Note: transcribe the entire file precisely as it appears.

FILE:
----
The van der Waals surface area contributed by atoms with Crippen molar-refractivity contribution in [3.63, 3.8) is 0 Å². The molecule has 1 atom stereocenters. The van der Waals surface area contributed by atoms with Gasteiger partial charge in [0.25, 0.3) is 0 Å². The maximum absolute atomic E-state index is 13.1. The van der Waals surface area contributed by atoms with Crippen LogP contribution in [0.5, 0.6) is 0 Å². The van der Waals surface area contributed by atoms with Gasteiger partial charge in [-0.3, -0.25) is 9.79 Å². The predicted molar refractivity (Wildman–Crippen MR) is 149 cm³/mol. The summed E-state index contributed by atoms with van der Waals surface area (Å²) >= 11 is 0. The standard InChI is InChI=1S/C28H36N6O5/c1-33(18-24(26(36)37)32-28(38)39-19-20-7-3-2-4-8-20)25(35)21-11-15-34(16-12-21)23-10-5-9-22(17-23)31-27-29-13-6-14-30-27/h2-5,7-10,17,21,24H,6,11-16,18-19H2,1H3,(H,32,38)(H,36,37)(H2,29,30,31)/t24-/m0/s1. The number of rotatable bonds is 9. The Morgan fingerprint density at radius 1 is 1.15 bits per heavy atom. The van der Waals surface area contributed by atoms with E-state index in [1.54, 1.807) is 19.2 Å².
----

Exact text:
The van der Waals surface area contributed by atoms with Crippen molar-refractivity contribution in [3.63, 3.8) is 0 Å². The molecule has 1 atom stereocenters. The van der Waals surface area contributed by atoms with Gasteiger partial charge in [0.25, 0.3) is 0 Å². The maximum absolute atomic E-state index is 13.1. The van der Waals surface area contributed by atoms with Crippen LogP contribution in [0.5, 0.6) is 0 Å². The van der Waals surface area contributed by atoms with Gasteiger partial charge in [-0.3, -0.25) is 9.79 Å². The predicted molar refractivity (Wildman–Crippen MR) is 149 cm³/mol. The summed E-state index contributed by atoms with van der Waals surface area (Å²) >= 11 is 0. The standard InChI is InChI=1S/C28H36N6O5/c1-33(18-24(26(36)37)32-28(38)39-19-20-7-3-2-4-8-20)25(35)21-11-15-34(16-12-21)23-10-5-9-22(17-23)31-27-29-13-6-14-30-27/h2-5,7-10,17,21,24H,6,11-16,18-19H2,1H3,(H,32,38)(H,36,37)(H2,29,30,31)/t24-/m0/s1. The number of rotatable bonds is 9. The Morgan fingerprint density at radius 1 is 1.15 bits per heavy atom. The van der Waals surface area contributed by atoms with E-state index in [1.54, 1.807) is 19.2 Å².